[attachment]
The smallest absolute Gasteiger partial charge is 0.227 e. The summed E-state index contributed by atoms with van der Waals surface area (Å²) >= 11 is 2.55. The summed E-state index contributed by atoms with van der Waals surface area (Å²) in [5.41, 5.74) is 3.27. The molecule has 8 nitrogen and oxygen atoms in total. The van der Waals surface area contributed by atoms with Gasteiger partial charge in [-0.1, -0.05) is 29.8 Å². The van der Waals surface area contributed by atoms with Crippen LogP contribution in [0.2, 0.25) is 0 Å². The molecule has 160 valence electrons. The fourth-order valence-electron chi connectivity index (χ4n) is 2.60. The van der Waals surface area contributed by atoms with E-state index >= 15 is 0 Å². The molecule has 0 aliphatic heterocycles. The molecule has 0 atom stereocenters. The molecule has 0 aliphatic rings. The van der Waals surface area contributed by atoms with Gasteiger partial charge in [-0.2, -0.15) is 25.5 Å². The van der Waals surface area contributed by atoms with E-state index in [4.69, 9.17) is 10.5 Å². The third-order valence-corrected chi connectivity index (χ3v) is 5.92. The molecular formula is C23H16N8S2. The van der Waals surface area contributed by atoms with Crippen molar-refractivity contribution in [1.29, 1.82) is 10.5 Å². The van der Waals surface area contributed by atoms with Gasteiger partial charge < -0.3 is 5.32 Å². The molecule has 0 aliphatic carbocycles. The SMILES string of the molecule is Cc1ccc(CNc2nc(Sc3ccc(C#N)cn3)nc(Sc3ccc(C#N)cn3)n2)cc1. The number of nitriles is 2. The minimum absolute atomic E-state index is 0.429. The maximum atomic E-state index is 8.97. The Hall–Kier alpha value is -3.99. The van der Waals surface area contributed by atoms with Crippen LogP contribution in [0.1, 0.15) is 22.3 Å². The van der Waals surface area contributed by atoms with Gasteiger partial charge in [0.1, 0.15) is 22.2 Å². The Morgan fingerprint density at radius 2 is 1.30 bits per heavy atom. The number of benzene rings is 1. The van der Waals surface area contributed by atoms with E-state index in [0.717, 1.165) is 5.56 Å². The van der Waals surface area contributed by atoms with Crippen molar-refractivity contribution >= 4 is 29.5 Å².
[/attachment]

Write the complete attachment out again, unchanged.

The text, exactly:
The smallest absolute Gasteiger partial charge is 0.227 e. The summed E-state index contributed by atoms with van der Waals surface area (Å²) >= 11 is 2.55. The summed E-state index contributed by atoms with van der Waals surface area (Å²) in [5.41, 5.74) is 3.27. The molecule has 8 nitrogen and oxygen atoms in total. The van der Waals surface area contributed by atoms with Gasteiger partial charge in [-0.1, -0.05) is 29.8 Å². The van der Waals surface area contributed by atoms with Crippen LogP contribution in [0.2, 0.25) is 0 Å². The molecule has 160 valence electrons. The fourth-order valence-electron chi connectivity index (χ4n) is 2.60. The van der Waals surface area contributed by atoms with E-state index >= 15 is 0 Å². The molecule has 0 aliphatic heterocycles. The molecule has 0 atom stereocenters. The molecule has 0 aliphatic rings. The van der Waals surface area contributed by atoms with Gasteiger partial charge in [-0.2, -0.15) is 25.5 Å². The van der Waals surface area contributed by atoms with E-state index in [4.69, 9.17) is 10.5 Å². The third-order valence-corrected chi connectivity index (χ3v) is 5.92. The molecular formula is C23H16N8S2. The van der Waals surface area contributed by atoms with Crippen molar-refractivity contribution in [1.29, 1.82) is 10.5 Å². The van der Waals surface area contributed by atoms with Gasteiger partial charge < -0.3 is 5.32 Å². The molecule has 0 aliphatic carbocycles. The SMILES string of the molecule is Cc1ccc(CNc2nc(Sc3ccc(C#N)cn3)nc(Sc3ccc(C#N)cn3)n2)cc1. The number of nitriles is 2. The minimum absolute atomic E-state index is 0.429. The maximum atomic E-state index is 8.97. The Hall–Kier alpha value is -3.99. The van der Waals surface area contributed by atoms with Crippen LogP contribution in [0.1, 0.15) is 22.3 Å². The van der Waals surface area contributed by atoms with Gasteiger partial charge in [0.1, 0.15) is 22.2 Å². The Morgan fingerprint density at radius 2 is 1.30 bits per heavy atom. The number of benzene rings is 1. The van der Waals surface area contributed by atoms with E-state index in [0.717, 1.165) is 5.56 Å². The van der Waals surface area contributed by atoms with Crippen molar-refractivity contribution >= 4 is 29.5 Å².